Italian Translations of Russian Classics and Contemporary Literature

Quite a lot of Russian literature (including contemporary literature) is translated in Italy today, and new publications keep coming. Last year, Alessandro Cifariello’s new translation of Evgeny Zamyatin’s We was published, as were three new translations of Conversation about Dante done by Serena Vitale, Vanessa Filippovna, and Daniela Rizzi. The latter is a serious academic publication with a rich commentary based on that of Georgy Levinton and Larisa Stepanova for Alexander Mets’s publication.

Poetry (including contemporary poetry) is also translated: poems by Olga Sedakova, Viktor Krivulin and others are particularly popular among lovers of Russian poetry.

Dante and Russian Poetry

Dante’s influence has been present in Russian culture since the 19th century: the romantics’ imaginations were charmed by the bleak imagery of sinners and demons from Inferno and the story of Paolo and Francesca’s love, while the Decemberists related to the civil message of The Divine Comedy—many of them directly associated themselves with the main character.

But it was during the Silver Age of Russian poetry that Dante’s popularity peaked. The factors behind this included a general interest in Italy among Russian writers, ‘Italomania’, the Symbolists’ interest in mysticism, esotericism, and the Middle Ages, their willingness to see poetry as a mediator between the spiritual and the earthly worlds, and their view of poets as spiritual teachers—which fits very well with Dante’s image. Conversely, almost immediately after the Bolshevik revolution, Dante was presented as a fighter against the religious institutions of his time, a heretic and almost a revolutionary. Mikhail Lozinsky’s translation of his poem was covered in media as an event of national importance.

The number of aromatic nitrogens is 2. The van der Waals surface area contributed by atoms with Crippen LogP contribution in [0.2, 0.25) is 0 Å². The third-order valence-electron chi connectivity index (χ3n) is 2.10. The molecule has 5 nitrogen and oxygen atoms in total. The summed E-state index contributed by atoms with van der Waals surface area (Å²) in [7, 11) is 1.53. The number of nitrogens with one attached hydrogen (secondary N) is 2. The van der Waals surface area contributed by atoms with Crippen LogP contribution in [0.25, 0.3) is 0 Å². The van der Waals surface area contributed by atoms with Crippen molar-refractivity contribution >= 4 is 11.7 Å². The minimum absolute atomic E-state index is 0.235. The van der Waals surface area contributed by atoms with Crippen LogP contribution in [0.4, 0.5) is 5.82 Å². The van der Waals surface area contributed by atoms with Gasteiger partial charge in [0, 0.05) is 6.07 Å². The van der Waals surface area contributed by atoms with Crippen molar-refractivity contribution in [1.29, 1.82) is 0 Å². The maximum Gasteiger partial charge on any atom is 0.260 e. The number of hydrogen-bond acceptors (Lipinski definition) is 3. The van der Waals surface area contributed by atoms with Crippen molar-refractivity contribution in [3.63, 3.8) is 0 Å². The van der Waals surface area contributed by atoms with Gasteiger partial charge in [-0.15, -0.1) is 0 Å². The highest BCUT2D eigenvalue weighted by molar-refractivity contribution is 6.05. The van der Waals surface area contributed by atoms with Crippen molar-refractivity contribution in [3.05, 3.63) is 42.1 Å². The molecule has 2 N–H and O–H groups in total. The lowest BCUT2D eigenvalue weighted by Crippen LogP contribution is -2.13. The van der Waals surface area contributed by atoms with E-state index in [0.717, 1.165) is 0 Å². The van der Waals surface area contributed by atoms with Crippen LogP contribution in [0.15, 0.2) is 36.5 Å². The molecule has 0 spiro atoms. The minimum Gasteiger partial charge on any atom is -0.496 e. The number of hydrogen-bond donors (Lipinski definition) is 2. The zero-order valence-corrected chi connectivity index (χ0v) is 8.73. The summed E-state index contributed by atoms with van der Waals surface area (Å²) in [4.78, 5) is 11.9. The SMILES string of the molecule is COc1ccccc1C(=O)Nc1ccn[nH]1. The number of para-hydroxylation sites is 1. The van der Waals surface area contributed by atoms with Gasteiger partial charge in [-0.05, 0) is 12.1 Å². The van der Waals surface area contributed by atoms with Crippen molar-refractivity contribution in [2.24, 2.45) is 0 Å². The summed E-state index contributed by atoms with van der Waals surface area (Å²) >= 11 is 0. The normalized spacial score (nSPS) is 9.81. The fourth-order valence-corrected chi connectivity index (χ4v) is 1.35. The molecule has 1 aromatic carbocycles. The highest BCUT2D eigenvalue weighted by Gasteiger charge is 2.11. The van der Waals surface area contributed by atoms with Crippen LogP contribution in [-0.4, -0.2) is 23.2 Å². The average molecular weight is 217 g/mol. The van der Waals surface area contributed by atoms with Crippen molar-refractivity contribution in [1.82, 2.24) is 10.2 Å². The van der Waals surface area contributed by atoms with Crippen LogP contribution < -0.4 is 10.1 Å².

At the same time, there was also a ‘marginal’ reception of Dante on the sidelines of the official culture, which, as time passed, turned out to be more important for readers: the use of Dante’s imagery and motifs in the works of Anna Akhmatova, Varlam Shalamov and, of course, Osip Mandelstam

Authors who stood apart from the official glorification and Marxist analysis saw Dante both as an exile misunderstood by his people and the father of the European poetry of the modern age. To Mandelstam, Dante was not a venerable literary monument, but an author looking into the future: his poetry is dynamic and he is in continuous dialogue with the reader, helping them to experience past events and cultural and academic achievements in a way that is relevant today.

Poet and translator Olga Sedakova is continuing the tradition of Mandelstam’s understanding of The Divine Comedy. Unlike Mandelstam, she admits that it is a work full of symbolic and allegorical meaning, but in her works, particularly translations of the Comedy and a recent book of papers and essays, she tries to bring these meanings closer to readers. She believes we need a live dialogue with the author unobscured by archaic style or ambiguous allusions to esoteric ideas (a common feature of the Symbolists’ understanding of Dante). Such a dialogue helps contemporary readers hear the poet’s real intonation and, wherever possible, understand even his most complex imagery.